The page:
Overall: B-, only for Spyres's dedicated fans or people wanting to get familiar with the singer.

April 28th, 2012, 08:04 PM

Sandrine Piau, soprano
Les Paladins
Jérôme Correas, conductor

André-Ernest-Modeste Grétry
“Je romps la chaîne qui m’engage” | L’amant jaloux

Jean-Baptiste Lully
“Enfin, j’ai dissipé la crainte” | Acis et Galatée

Jean-Philippe Rameau
“L’Amour est le dieu de la paix” | Anacréon

François Rebel / François Francoeur
Overture | Scanderberg

André Campra
“Espoir des malheureux” | Idoménée

François Rebel / François Francoeur:
“Tout est prêt”| Scanderberg

Marc-Antoine Charpentier :
“A-t-on jamais souffert” | David et Jonathas 1688

Jean-Philippe Rameau:
Sarabande, 2 gavottes, 2 tambourins | Les Fêtes de Ramire

Jean-Philippe Rameau:
“Je vole, amour” | Les Paladins

André Grétry:
Overture | Le Tableau parlant

Charles Simon Favart
“Pauvre nise !” | La Bohémienne

Antonio Sacchini
“Que l’Eclat de la victoire se répande sur vos jours” | Renaud

Jean-Philippe Rameau:
“Viens, hymen” | Les Indes galantes

Sandrine Piau's long career has been mainly devoted to the Baroque repertoire, since those early works with William Christie. I watched her Cleopatra (from Giulio Cesare) live a few years ago, with René Jacobs, and she was superb in that role.

Her voice is sweet, attractive, of an almost unblemished purity. Also very agile, and with easy top notes. Rather small, too.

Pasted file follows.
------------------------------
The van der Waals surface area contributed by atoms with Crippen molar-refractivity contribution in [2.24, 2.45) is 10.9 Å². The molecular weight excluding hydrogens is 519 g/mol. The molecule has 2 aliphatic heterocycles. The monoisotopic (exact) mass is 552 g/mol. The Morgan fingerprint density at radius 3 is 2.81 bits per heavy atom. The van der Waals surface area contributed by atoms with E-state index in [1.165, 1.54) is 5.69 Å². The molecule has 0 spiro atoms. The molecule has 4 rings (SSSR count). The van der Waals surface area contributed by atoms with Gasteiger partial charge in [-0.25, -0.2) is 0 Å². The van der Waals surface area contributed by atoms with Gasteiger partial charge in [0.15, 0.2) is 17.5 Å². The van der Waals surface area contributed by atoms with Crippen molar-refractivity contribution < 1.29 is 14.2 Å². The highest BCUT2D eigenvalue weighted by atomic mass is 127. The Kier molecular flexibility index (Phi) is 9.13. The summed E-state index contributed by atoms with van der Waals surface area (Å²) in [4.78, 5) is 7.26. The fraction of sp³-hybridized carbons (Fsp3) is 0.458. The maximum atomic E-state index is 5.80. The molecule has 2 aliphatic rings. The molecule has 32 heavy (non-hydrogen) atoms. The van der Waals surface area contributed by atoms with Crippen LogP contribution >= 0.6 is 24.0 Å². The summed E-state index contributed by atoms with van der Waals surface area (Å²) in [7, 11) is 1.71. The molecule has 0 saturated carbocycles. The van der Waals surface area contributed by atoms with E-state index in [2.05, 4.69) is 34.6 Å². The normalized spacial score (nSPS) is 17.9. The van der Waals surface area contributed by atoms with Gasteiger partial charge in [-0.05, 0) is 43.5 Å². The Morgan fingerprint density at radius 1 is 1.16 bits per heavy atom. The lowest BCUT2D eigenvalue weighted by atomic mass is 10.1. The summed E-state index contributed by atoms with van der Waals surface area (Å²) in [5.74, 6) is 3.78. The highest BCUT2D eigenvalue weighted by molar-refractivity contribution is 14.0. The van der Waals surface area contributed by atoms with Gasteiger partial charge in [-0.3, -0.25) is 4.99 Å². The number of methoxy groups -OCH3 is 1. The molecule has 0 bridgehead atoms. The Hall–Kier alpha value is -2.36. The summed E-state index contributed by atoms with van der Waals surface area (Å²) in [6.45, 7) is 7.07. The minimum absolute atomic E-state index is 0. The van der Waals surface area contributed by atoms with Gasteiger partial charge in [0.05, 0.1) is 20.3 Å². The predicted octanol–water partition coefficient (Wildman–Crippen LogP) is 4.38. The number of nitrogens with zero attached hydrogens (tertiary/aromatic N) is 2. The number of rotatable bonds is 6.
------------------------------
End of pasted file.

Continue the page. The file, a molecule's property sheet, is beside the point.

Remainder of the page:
In this CD she is singing French Baroque arias, mainly from the 18th century, with a few from the 17th. Some of those arias are well known, but some others rather not, and undeservedly, for all of them are quite beautiful. Piau's performance is always good, rising to great in Sacchini's, Grétry and, especially, Favart's.

Recommended for all Baroque music lovers (especially of the French kind).

Overall: B+


May 1st, 2012, 06:35 PM

Roberta Invernizzi, soprano
La Risonanza
Fabio Bonizzoni, conductor

Antonio Vivaldi (1678-1741):

Opera Arias

Combatta unngentil cor (Tito Manlio)
Leggi almeno, tiranna infedele (Ottone in villa)
Da due venti un mar turbato (Ercole sul Termodonte)
Non ti lusinghi la crudeltade (Tito Manlio)
Rete, lacci e strali adopra (Dorilla in Tempe)
Se garrisce la rondinella (Orlando)
Ombre vane, ingiusti orrori (Griselda)
Fra le procelle del mar turbato (Tito Manlio)
Dite, ohimè! Ditelo, al fine (La fida ninfa)
Nacque al bosco e nacque al prato (Il Giustino)
Tu dormi in tante pene (Tito Manlio)
Gelosia, tu già rendi l’alma mia (Ottone in villa)
Se mai senti spirarti sul volto (Catone in Utica)
Dopo un’orrida procella (Griselda)